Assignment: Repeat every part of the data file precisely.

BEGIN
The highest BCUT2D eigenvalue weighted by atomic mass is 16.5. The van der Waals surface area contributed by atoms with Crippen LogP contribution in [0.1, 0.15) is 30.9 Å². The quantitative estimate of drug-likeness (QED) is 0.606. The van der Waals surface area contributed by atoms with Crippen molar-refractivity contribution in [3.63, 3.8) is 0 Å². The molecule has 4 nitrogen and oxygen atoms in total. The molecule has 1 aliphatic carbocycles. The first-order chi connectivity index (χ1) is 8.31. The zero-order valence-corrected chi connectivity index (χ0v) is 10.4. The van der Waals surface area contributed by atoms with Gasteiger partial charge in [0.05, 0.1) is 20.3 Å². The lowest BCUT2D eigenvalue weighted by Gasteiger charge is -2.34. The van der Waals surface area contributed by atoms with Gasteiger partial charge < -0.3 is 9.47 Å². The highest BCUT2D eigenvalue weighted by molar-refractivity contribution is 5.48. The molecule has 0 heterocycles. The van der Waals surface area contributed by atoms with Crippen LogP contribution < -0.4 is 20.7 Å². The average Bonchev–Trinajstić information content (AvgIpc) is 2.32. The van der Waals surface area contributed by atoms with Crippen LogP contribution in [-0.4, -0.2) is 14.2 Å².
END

The highest BCUT2D eigenvalue weighted by atomic mass is 16.5. The van der Waals surface area contributed by atoms with Crippen LogP contribution in [0.1, 0.15) is 30.9 Å². The quantitative estimate of drug-likeness (QED) is 0.606. The van der Waals surface area contributed by atoms with Crippen molar-refractivity contribution in [3.63, 3.8) is 0 Å². The molecule has 4 nitrogen and oxygen atoms in total. The molecule has 1 aliphatic carbocycles. The first-order chi connectivity index (χ1) is 8.31. The zero-order valence-corrected chi connectivity index (χ0v) is 10.4. The van der Waals surface area contributed by atoms with Gasteiger partial charge in [0.05, 0.1) is 20.3 Å². The lowest BCUT2D eigenvalue weighted by Gasteiger charge is -2.34. The van der Waals surface area contributed by atoms with Gasteiger partial charge < -0.3 is 9.47 Å². The highest BCUT2D eigenvalue weighted by molar-refractivity contribution is 5.48. The molecule has 0 heterocycles. The van der Waals surface area contributed by atoms with Crippen LogP contribution < -0.4 is 20.7 Å². The average Bonchev–Trinajstić information content (AvgIpc) is 2.32. The van der Waals surface area contributed by atoms with Crippen LogP contribution in [-0.4, -0.2) is 14.2 Å².